Since many apps and programs now come with built-in spellcheckers to catch pesky errors—and even correct them automatically—you’re less likely to be embarrassed if you always forget how to spell embarrass.
You’re also not alone. In 2020, Lexico used data from the Oxford English Corpus, which monitors the usage of more than 2 billion English words, to compile a list of 100 most commonly misspelled words. Embarrass is one of them; people have trouble remembering that it has two r’s, writing it as embarass instead.
Of all the words on the list, more than two dozen have common misspellings related to double letters. For some of those entries, people seem to know there’s a double letter somewhere in the word, but they often choose the wrong letter to repeat—Caribbean, for example, is often spelled Carribean, and bizarre becomes bizzare. Others have multiple double letters, and people accidentally omit one, like missing the second t in committee or the second n in millennium.
Double letters aren’t the only recurring issue on this list. The old “i before e except after c” mnemonic rhyme hasn’t stuck for everyone; the two vowels are often mistakenly swapped in achieve, believe, friend, piece, receive, and siege. As a testament to how frustrating the English language can be, the words weird and foreign, two of the (many) exceptions to the “i before e” rule, are often misspelled as wierd and foriegn.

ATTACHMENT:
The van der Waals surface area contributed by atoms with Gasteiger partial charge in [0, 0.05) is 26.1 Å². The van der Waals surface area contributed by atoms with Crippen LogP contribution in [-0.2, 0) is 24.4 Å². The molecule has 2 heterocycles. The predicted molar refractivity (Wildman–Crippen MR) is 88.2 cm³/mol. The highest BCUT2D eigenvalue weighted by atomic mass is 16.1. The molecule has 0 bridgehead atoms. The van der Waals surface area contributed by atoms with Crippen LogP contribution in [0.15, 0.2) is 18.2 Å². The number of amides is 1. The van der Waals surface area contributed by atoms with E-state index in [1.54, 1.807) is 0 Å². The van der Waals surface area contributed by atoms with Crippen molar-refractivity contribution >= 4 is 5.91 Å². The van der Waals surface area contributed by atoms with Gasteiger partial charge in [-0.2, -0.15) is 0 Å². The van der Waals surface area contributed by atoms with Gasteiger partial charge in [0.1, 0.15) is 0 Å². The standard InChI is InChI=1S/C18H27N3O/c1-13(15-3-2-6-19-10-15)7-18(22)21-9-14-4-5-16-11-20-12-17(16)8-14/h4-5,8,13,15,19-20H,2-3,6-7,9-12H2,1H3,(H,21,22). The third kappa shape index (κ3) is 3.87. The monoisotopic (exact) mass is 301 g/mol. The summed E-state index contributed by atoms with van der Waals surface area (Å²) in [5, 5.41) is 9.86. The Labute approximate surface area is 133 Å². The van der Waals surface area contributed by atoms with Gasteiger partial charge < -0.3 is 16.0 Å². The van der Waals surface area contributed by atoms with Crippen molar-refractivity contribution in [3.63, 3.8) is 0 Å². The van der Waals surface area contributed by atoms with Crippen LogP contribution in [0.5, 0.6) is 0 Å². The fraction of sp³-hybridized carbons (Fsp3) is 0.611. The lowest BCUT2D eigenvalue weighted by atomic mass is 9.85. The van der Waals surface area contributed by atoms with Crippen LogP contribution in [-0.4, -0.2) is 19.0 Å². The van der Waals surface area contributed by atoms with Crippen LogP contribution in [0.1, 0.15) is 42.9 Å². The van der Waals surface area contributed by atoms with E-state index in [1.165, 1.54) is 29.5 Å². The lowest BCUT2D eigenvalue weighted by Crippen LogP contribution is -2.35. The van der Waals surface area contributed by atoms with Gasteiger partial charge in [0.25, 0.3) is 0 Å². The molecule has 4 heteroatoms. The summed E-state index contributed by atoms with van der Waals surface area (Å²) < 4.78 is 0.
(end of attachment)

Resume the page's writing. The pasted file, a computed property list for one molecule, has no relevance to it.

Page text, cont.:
Another common vocalic blunder involves a’s and e’s in suffixes. It’s appearance, not appearence; calendar, not calender; and tendency, not tendancy. There aren’t always obvious mnemonic devices to help you keep these straight, but Reader’s Digest suggests exclaiming “Eeek!” whenever you need to remember that cemetery has three e’s and no a’s.
See all 100 words—with the correct spelling listed first, and the common misspelling listed after it—below. And if you’re not the greatest speller, don’t worry; neither were Jane Austen, F. Scott Fitzgerald, and these 9 other historical figures.
The Correct Spelling
Now that you know it's which and not wich, find out how these common words got their weird spellings.
A version of this story ran in 2020; it has been updated for 2023.
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